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Are Riemann integrals special cases of Haar integrals? Why do we need the invariant property under some actions of groups in the definition of Haar integrals? For example, if we have a group of real matrices $G$ and we have an inner product $\langle\>\ ,\ \rangle: G \times G \to \mathbb{R}$, for any $A, B$ in $G$, $C$ in the subgroup $O:=\{C\in G: C^{T}C=I\}$, $\langle A, B\rangle=\langle O^{T}AO,O^{T}BO\rangle$, then we can define an integral $\int_{G} f d\mu$ over $G$. Why do we need the property: $\langle A, B\rangle =\langle O^{T}AO,O^{T}BO\rangle$? Thank you very much.

Edit: I am having a course about random matrices. The course is related to the lecture notes: On page 2, equation (2.4), I think that the integral is a haar integral. I don't know why we need (2.5) in the paper. Thank you very much.

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For the differences between Riemann and Lebesgue integrals, see… – Arturo Magidin Jan 11 '11 at 19:53
The Lebesgue measure on R is a special case of the Haar measure. The Riemann integral is constructed differently. – Qiaochu Yuan Jan 11 '11 at 19:57
Could you give a little context on what you mean by Haar integral? And possibly a reference? I am not an expert here, but my take on Haar measure is that it is a measure defined on a locally compact abelian group for which translation invariance is (essentially) its characteristic property. So at this level, my answer would be "We need the translation invariance because it's part of the definition." Obviously this is not very satisfactory, which is why I've asked for more information. – Pete L. Clark Jan 11 '11 at 20:12
@Pete: In the locally compact setting there is no need to distinguish between Radon (= sufficiently regular) measures and positive linear functionals on the continuous functions with compact support, because there is a bijective correspondence between them (this is usually called the Riesz-Markov theorem). Moreover, Haar measure is defined on any locally compact group, no need for commutativity. – t.b. Jan 11 '11 at 21:01
I looked at the link and indeed, (2.4) describes Haar measure on the unitary group. The formula (2.5) is a consequence of (2.4). In fact, Haar measure on a compact group is automatically invariant under both left and right translations. See also Molinari's notes: – t.b. Jan 12 '11 at 3:44
up vote 8 down vote accepted

Lebesgue integration, in the sense of integration with respect to Lebesgue measure on $\mathbb{R}^n$, is a special case of Haar integration, because Lebesgue measure is the Haar measure on the abelian group $\mathbb{R}^n$ with addition and the usual topology (normalized so that the measure of a unit $n$-cube is $1$). Riemann integration is closely related to Lebesgue integration, but a fundamental difference is that the Riemann integral is not directly related to a measure, and as a result there are far fewer general results applicable. For example, a pointwise limit of uniformly bounded Riemann integrable functions on a bounded interval need not be Riemann integrable, even if the convergence is monotone.

Lebesgue integration can be seen as a completion of Riemann integration. If $(R)\int f$ denotes the Riemann integral of a continuous function with compact support on $\mathbb{R}^n$, then $f\mapsto(R)\int f$ is a positive linear functional on $C_c(\mathbb{R}^n)$, and the Riesz representation theorem yields a positive Borel measure $\mu$ on $\mathbb{R}^n$ such that $(R)\int f=\int fd\mu$ for all $f\in C_c(\mathbb{R}^n)$. The completion of $\mu$ is Lebesgue measure. For (proper) Riemann integrable functions, the Riemann and the Lebesgue integral are the same, but there are many functions that are "nice" from the measure theoretic perspective but not Riemann integrable, such as the characteristic function of the rationals on $\mathbb{R}$. On the other hand, there are functions whose improper Riemann integral exists but whose Lebesgue integral does not exist due to the positive and negative parts not being integrable, such as $\frac{\sin(x)}{x}$ on $\mathbb{R}$. In such cases, you could define an "improper" Lebesgue integral by taking limits as the domain increases to obtain the same result as with improper Riemann integrals, so there is no real loss in only considering Lebesgue integrals.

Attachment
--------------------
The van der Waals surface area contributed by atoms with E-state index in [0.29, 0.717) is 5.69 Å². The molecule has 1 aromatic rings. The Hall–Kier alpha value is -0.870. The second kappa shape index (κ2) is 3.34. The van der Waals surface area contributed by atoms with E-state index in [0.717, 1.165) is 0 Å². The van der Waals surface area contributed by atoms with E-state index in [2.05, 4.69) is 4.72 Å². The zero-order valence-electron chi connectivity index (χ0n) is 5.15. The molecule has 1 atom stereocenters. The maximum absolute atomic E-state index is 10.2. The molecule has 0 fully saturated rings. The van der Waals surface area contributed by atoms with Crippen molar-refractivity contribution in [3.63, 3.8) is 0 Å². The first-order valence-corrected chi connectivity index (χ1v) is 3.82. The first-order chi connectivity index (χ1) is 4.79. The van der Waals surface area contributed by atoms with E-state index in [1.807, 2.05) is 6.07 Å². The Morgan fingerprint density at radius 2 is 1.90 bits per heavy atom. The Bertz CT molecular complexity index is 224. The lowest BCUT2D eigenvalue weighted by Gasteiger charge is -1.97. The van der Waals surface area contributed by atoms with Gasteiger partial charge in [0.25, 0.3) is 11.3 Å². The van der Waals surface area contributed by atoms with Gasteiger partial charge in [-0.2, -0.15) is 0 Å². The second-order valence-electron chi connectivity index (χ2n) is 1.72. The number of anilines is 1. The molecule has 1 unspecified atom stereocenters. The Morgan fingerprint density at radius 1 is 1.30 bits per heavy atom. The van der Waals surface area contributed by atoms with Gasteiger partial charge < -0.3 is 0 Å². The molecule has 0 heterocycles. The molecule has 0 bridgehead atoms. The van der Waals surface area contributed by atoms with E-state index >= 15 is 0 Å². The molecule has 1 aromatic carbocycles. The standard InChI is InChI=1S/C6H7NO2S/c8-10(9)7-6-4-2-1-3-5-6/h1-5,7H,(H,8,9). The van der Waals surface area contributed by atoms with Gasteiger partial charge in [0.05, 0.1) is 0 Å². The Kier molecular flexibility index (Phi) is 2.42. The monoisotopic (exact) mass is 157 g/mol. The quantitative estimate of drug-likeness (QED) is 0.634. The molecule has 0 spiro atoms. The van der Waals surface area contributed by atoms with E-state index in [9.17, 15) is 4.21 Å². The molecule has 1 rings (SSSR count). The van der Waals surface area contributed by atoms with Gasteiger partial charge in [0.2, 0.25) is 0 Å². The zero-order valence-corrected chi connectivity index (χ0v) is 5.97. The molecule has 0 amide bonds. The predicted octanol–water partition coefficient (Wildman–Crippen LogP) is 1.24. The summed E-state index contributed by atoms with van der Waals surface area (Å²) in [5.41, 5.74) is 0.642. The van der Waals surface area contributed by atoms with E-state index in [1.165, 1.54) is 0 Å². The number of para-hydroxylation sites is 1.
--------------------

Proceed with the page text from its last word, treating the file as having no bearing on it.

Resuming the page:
I recommend reading pages 195-197 of Körner's A companion to analysis for a nice discussion of the motivation of going beyond Riemann integration.

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You can do Lebesgue integration on domains other than $\mathbb{R}^n$ with the Lebesgue measure, and not every measure is a Haar measure, surely. So I assume your first sentence is meant to refer exclusively to Lebesgue integrals with the Lebesgue measure on $\mathbb{R}^n$, or close variants thereof? – Arturo Magidin Jan 11 '11 at 20:16
@Arturo: Yes, by Lebesgue integration I meant integration with respect to Lebesgue measure on $\mathbb{R}^n$. Thank you for pointing out the lack of clarity, and I will edit to fix it. – Jonas Meyer Jan 11 '11 at 20:18
I'll note that this is intended to partially answer the title question. Like Pete L. Clark, I am not sure exactly what is being asked about Haar integrals in the body of the question. – Jonas Meyer Jan 11 '11 at 22:32
thank you very much. – user Jan 11 '11 at 23:32

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